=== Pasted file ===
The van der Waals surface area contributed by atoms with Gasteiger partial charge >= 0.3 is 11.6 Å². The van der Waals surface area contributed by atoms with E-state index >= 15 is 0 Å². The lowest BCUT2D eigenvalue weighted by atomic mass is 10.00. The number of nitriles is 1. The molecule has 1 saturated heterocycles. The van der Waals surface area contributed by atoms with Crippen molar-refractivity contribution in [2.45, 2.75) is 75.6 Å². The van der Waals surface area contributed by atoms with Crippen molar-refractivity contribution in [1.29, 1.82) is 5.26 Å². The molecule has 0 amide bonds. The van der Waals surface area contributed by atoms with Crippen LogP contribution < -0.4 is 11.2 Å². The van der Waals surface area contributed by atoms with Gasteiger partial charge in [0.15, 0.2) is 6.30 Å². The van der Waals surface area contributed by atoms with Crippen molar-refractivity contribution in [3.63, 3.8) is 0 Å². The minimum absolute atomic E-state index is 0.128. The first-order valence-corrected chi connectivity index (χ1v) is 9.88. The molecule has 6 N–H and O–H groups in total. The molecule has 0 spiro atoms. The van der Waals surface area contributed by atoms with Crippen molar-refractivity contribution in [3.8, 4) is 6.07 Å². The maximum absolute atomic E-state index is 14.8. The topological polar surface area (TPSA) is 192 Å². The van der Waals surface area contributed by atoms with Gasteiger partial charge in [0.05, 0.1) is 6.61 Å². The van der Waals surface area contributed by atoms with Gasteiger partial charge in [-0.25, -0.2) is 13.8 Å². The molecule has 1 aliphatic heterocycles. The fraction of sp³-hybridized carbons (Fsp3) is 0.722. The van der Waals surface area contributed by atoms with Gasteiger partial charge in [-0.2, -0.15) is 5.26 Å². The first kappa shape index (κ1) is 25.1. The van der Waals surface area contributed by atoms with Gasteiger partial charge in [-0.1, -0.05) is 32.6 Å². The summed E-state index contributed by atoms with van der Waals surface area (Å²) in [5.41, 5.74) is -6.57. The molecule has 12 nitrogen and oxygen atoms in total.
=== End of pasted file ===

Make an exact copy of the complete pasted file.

The van der Waals surface area contributed by atoms with Gasteiger partial charge >= 0.3 is 11.6 Å². The van der Waals surface area contributed by atoms with E-state index >= 15 is 0 Å². The lowest BCUT2D eigenvalue weighted by atomic mass is 10.00. The number of nitriles is 1. The molecule has 1 saturated heterocycles. The van der Waals surface area contributed by atoms with Crippen molar-refractivity contribution in [2.45, 2.75) is 75.6 Å². The van der Waals surface area contributed by atoms with Crippen molar-refractivity contribution in [1.29, 1.82) is 5.26 Å². The molecule has 0 amide bonds. The van der Waals surface area contributed by atoms with Crippen LogP contribution < -0.4 is 11.2 Å². The van der Waals surface area contributed by atoms with Gasteiger partial charge in [0.15, 0.2) is 6.30 Å². The van der Waals surface area contributed by atoms with Crippen molar-refractivity contribution in [3.63, 3.8) is 0 Å². The minimum absolute atomic E-state index is 0.128. The first-order valence-corrected chi connectivity index (χ1v) is 9.88. The molecule has 6 N–H and O–H groups in total. The molecule has 0 spiro atoms. The van der Waals surface area contributed by atoms with Crippen molar-refractivity contribution in [3.8, 4) is 6.07 Å². The maximum absolute atomic E-state index is 14.8. The topological polar surface area (TPSA) is 192 Å². The van der Waals surface area contributed by atoms with Gasteiger partial charge in [0.05, 0.1) is 6.61 Å². The van der Waals surface area contributed by atoms with Gasteiger partial charge in [-0.25, -0.2) is 13.8 Å². The molecule has 1 aliphatic heterocycles. The fraction of sp³-hybridized carbons (Fsp3) is 0.722. The van der Waals surface area contributed by atoms with Gasteiger partial charge in [-0.2, -0.15) is 5.26 Å². The first kappa shape index (κ1) is 25.1. The van der Waals surface area contributed by atoms with Gasteiger partial charge in [-0.1, -0.05) is 32.6 Å². The summed E-state index contributed by atoms with van der Waals surface area (Å²) in [5.41, 5.74) is -6.57. The molecule has 12 nitrogen and oxygen atoms in total.